US News has an org chart that supposedly floated out of the Obama transition team, showing the short list for each of the Cabinet-level positions in the incoming administration.  The above-the-fold news comes from the inclusion of Al Gore as climate-change czar and Caroline Kennedy as a potential UN Ambassador.  More interesting, though, are other key positions in the chart:

Obama transition team boss John Podesta threw open the curtains of his operation today to reporters, signaling that the president-elect wants to move quickly, but not hastily, to set up his government. In a pen and pad meeting with reporters—that means no cameras—Podesta, tieless, was at ease and confident as he proposed ethics rules governing the transition, promised top cabinet picks by December, and gabbed at length about the friendly and professional relationship he has with the Bush chief of staff, Josh Bolten. He made little news at the packed briefing but pledged that news was coming as he promised to conduct the most transparent transition in history. What we know: He has a budget of $12 million, $5.2 million in federal money with the rest from donors. Some 450 aides will be picking through résumés and policies as they create the government for the 44th president. …

Now the above transition flowchart. It is making the rounds in Washington tonight, though our source would not reveal the actual source of the document.

You can see the names clearer in the PDF version, as well as get the background on each of the listed candidates.  Some of these names will garner little more than a shrug, but a few raise serious questions:

  • Al Gore as climate-change “czar”: Why does this need a “czar”, the term used in this org chart?  Wouldn’t this be the responsibility of the Department of Energy?  Both Republican and Democratic presidents have used “czars” for various issues like energy, the drug war, and so on, and all have had the same thing in common: they never work.  Gore himself is no surprise as a selection, but Congress should insist he give up his interest in his carbon-trading firm.  That would be a big conflict of interest.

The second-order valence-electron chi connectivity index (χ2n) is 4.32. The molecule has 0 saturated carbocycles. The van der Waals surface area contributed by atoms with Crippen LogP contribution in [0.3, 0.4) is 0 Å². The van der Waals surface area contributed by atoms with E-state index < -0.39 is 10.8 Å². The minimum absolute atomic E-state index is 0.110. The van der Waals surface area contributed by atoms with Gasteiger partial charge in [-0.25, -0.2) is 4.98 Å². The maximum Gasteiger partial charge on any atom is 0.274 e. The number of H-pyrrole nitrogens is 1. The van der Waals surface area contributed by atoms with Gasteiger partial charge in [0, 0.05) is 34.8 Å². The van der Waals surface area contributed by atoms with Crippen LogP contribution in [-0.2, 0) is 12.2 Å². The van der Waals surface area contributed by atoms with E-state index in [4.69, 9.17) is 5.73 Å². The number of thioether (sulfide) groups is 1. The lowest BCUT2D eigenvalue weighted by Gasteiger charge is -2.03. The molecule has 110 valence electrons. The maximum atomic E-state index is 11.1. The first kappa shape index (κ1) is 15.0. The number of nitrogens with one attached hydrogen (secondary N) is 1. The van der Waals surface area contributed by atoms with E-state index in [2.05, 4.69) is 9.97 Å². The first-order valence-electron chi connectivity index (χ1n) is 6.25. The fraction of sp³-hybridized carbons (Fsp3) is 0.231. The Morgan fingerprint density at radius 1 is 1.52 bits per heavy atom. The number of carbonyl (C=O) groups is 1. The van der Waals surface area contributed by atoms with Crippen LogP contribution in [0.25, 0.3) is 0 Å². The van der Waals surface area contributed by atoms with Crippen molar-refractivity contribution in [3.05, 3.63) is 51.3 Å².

• Colin Powell for the Department of Education?  He’s also shortlisted at the DoD, which makes a lot more sense, but what qualifications does Powell have to head Education?  Other than giving an endorsement to Obama, that is?  He’s also listed at State, but I’d be very, very surprised if he returned to that position.
  • Penny Pritzker at Commerce: So, Obama would nominate someone who cost taxpayers millions in a bank collapse to a Cabinet position, eh?  Why not exhume Charles Keating and put him on the Cabinet at Treasury as well?  I can’t wait to watch the confirmation hearings for a Pritzker nomination.
  • Eric Holder at Justice: Holder pushed the Marc Rich pardon through the DoJ as a Clinton-appointed deputy AG, bypassing the prosecutors despite procedures being in place to get their input on proposed pardons.  It turned into the biggest scandal in the last days of the Clinton administration, and prompted a Congressional investigation into potential payoffs for pardons.  So much for a higher ethical standard from an Obama administration.
  • Richard Clarke at Homeland Security: Actually, the line-up there looks decent, with Tim Roemer, Raymond Kelly, Bill Bratton, and James Lee Witt on the list.  Witt’s the weakest of the five, and Clarke was part of the team that failed pre-9/11.  Bratton might make the best selection, but I wonder if Obama might appoint Joe Lieberman instead to resolve the standoff in the Senate?
  • Artur Davis at Justice:  This is the same Artur Davis who took part in the intervention against OFHEO regulators in 2003 on behalf of Franklin Raines.  Can he be trusted to enforce the law?  Not after that performance.
  • Republican Watch: Chuck Hagel at State, Powell in the slots mentioned above, Robert Gates to potentially stay at Defense … and that’s it.  That’s exactly what I predicted.  I’m a little surprised to not see either Olympia Snowe or Susan Collins on this list, but maybe Obama thinks he can use them in the Senate.